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Serum Endocan Levels in Postmenopausal Women with Metabolic Syndrome.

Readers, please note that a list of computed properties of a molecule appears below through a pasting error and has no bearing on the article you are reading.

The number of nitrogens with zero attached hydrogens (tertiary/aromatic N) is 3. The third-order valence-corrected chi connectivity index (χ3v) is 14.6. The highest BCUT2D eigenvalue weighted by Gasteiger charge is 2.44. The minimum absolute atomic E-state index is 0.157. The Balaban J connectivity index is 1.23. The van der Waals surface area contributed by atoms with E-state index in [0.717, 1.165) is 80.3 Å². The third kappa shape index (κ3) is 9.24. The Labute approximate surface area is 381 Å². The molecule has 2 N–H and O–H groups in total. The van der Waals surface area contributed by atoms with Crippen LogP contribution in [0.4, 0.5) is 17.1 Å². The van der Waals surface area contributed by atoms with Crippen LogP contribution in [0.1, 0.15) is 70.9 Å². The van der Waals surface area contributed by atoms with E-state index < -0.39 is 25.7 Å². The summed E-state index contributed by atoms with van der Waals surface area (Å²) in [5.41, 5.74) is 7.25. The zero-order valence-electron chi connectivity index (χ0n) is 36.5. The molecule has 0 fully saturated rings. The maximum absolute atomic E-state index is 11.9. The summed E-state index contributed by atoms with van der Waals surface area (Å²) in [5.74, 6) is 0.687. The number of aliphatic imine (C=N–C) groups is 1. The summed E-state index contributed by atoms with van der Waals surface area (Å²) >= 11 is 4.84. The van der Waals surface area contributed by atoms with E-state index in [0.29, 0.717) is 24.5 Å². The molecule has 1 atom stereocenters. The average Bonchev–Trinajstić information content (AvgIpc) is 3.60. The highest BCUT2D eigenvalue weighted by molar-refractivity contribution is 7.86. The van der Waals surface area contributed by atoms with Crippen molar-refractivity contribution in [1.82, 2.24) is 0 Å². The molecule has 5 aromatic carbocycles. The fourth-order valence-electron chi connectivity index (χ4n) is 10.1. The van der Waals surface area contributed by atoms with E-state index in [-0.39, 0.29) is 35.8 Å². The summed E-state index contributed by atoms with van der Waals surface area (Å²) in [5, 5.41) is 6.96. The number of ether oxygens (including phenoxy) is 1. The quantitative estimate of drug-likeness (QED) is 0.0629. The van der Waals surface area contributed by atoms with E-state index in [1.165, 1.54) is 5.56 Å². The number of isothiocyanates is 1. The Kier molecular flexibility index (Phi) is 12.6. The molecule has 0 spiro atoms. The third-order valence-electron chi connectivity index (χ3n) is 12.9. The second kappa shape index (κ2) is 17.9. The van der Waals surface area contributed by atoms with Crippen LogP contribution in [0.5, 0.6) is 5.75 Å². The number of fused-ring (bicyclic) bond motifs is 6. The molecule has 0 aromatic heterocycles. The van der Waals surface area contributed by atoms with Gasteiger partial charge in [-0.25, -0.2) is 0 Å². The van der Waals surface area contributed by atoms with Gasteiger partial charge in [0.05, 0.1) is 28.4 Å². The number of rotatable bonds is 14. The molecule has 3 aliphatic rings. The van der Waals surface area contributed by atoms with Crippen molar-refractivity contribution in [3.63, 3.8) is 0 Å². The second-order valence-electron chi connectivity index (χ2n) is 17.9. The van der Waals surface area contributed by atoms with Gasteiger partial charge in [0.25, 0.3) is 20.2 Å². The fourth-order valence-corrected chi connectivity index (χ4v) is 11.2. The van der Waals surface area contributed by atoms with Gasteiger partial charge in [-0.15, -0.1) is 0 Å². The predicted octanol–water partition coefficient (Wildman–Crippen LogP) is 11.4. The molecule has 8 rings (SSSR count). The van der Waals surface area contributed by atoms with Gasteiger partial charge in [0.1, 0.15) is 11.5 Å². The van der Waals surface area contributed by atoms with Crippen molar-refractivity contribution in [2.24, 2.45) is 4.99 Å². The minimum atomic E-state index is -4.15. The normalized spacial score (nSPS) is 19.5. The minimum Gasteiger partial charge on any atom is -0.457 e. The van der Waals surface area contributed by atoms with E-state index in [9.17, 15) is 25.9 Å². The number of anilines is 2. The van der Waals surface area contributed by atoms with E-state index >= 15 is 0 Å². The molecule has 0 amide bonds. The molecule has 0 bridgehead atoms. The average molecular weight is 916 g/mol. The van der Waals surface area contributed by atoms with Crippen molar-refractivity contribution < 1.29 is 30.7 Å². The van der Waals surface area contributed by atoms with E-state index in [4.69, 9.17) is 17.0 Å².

Aim: Studies that explored endocan (as a novel marker of endothelial dysfunction) in relation to metabolic syndrome (MetS) are scarce and show discordant results. Importantly, no study has yet examined serum endocan levels in exclusively postmenopausal women with MetS and free of diabetes. Oxidative stress and inflammation are the key features of MetS and consequently cardiovascular diseases. Hence, we aimed to explore the potential relationship between endocan, oxidative stress [ i.e., determined by total antioxidant status, total oxidant status, and pro-oxidant/antioxidant balance (PAB)], inflammation, and MetS in a cohort of postmenopausal women. Methods: A total of 126 postmenopausal women were included consecutively. MetS was diagnosed following the International Diabetes Federation criteria. Results: Higher serum endocan levels were found in MetS group as compared with MetS-free counterparts [6.03 (3.47-10.37) pg/mL vs. 2.27 (1.49-3.50) pg/mL, P  < 0.001]. Endocan showed good discriminatory ability toward MetS [area under the curve (AUC) = 0.809]. Besides age, the inclusion of oxidative stress and inflammation biomarkers, such as PAB and high-sensitivity C-reactive protein (hsCRP), the AUC for discrimination postmenopausal women with MetS from MetS-free women was 0.845. Conclusion: Postmenopausal women with MetS exhibited almost 2.7 times higher serum endocan level as compared with MetS-free middle-aged women. Endocan showed good discriminatory ability toward MetS and could be a diagnostic marker in MetS. Similar results were confirmed when added an age, oxidative stress, and inflammation biomarkers ( i.e., PAB and hsCRP) were included for the discrimination of postmenopausal with MetS from MetS-free women.

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